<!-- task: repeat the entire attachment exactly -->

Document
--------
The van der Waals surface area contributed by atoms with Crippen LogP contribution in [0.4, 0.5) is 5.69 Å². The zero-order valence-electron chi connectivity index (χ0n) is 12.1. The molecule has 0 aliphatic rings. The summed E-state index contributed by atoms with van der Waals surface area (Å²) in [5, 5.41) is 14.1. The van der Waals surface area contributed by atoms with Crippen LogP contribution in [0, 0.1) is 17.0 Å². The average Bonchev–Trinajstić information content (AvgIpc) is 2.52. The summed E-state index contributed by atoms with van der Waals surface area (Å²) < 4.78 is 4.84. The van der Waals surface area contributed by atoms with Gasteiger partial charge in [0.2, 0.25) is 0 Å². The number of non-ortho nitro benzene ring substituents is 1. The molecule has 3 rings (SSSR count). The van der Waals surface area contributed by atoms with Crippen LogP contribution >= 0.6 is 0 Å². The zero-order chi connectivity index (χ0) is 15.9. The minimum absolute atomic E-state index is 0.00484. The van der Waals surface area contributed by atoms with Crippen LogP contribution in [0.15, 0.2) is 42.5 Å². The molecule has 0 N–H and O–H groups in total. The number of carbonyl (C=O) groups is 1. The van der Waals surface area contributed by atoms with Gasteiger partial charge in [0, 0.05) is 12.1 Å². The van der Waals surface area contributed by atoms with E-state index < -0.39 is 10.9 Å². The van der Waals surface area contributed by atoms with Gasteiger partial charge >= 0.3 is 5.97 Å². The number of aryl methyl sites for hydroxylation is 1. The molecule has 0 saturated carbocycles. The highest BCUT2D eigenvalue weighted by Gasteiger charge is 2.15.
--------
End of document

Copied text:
The van der Waals surface area contributed by atoms with Crippen LogP contribution in [0.4, 0.5) is 5.69 Å². The zero-order valence-electron chi connectivity index (χ0n) is 12.1. The molecule has 0 aliphatic rings. The summed E-state index contributed by atoms with van der Waals surface area (Å²) in [5, 5.41) is 14.1. The van der Waals surface area contributed by atoms with Crippen LogP contribution in [0, 0.1) is 17.0 Å². The average Bonchev–Trinajstić information content (AvgIpc) is 2.52. The summed E-state index contributed by atoms with van der Waals surface area (Å²) < 4.78 is 4.84. The van der Waals surface area contributed by atoms with Gasteiger partial charge in [0.2, 0.25) is 0 Å². The number of non-ortho nitro benzene ring substituents is 1. The molecule has 3 rings (SSSR count). The van der Waals surface area contributed by atoms with Crippen LogP contribution >= 0.6 is 0 Å². The zero-order chi connectivity index (χ0) is 15.9. The minimum absolute atomic E-state index is 0.00484. The van der Waals surface area contributed by atoms with Crippen LogP contribution in [0.15, 0.2) is 42.5 Å². The molecule has 0 N–H and O–H groups in total. The number of carbonyl (C=O) groups is 1. The van der Waals surface area contributed by atoms with Gasteiger partial charge in [0, 0.05) is 12.1 Å². The van der Waals surface area contributed by atoms with E-state index < -0.39 is 10.9 Å². The van der Waals surface area contributed by atoms with Gasteiger partial charge >= 0.3 is 5.97 Å². The number of aryl methyl sites for hydroxylation is 1. The molecule has 0 saturated carbocycles. The highest BCUT2D eigenvalue weighted by Gasteiger charge is 2.15.